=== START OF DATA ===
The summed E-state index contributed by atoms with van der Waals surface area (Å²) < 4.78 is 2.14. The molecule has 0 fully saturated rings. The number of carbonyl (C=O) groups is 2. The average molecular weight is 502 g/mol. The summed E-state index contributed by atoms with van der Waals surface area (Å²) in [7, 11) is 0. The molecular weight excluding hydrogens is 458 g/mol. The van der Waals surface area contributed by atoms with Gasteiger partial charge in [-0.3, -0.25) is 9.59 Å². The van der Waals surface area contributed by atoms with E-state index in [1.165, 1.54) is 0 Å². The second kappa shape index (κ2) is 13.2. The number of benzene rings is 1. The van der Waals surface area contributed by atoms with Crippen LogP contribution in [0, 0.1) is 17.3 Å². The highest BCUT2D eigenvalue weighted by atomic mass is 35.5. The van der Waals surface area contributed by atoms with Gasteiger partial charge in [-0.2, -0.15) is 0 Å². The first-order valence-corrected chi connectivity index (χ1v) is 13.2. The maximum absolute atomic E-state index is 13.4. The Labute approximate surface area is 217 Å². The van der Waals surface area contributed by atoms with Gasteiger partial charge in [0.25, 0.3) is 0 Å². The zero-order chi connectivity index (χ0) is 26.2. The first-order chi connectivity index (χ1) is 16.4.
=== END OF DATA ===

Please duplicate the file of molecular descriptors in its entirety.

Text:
The summed E-state index contributed by atoms with van der Waals surface area (Å²) < 4.78 is 2.14. The molecule has 0 fully saturated rings. The number of carbonyl (C=O) groups is 2. The average molecular weight is 502 g/mol. The summed E-state index contributed by atoms with van der Waals surface area (Å²) in [7, 11) is 0. The molecular weight excluding hydrogens is 458 g/mol. The van der Waals surface area contributed by atoms with Gasteiger partial charge in [-0.3, -0.25) is 9.59 Å². The van der Waals surface area contributed by atoms with E-state index in [1.165, 1.54) is 0 Å². The second kappa shape index (κ2) is 13.2. The number of benzene rings is 1. The van der Waals surface area contributed by atoms with Crippen LogP contribution in [0, 0.1) is 17.3 Å². The highest BCUT2D eigenvalue weighted by atomic mass is 35.5. The van der Waals surface area contributed by atoms with Gasteiger partial charge in [-0.2, -0.15) is 0 Å². The first-order valence-corrected chi connectivity index (χ1v) is 13.2. The maximum absolute atomic E-state index is 13.4. The Labute approximate surface area is 217 Å². The van der Waals surface area contributed by atoms with Gasteiger partial charge in [0.25, 0.3) is 0 Å². The zero-order chi connectivity index (χ0) is 26.2. The first-order chi connectivity index (χ1) is 16.4.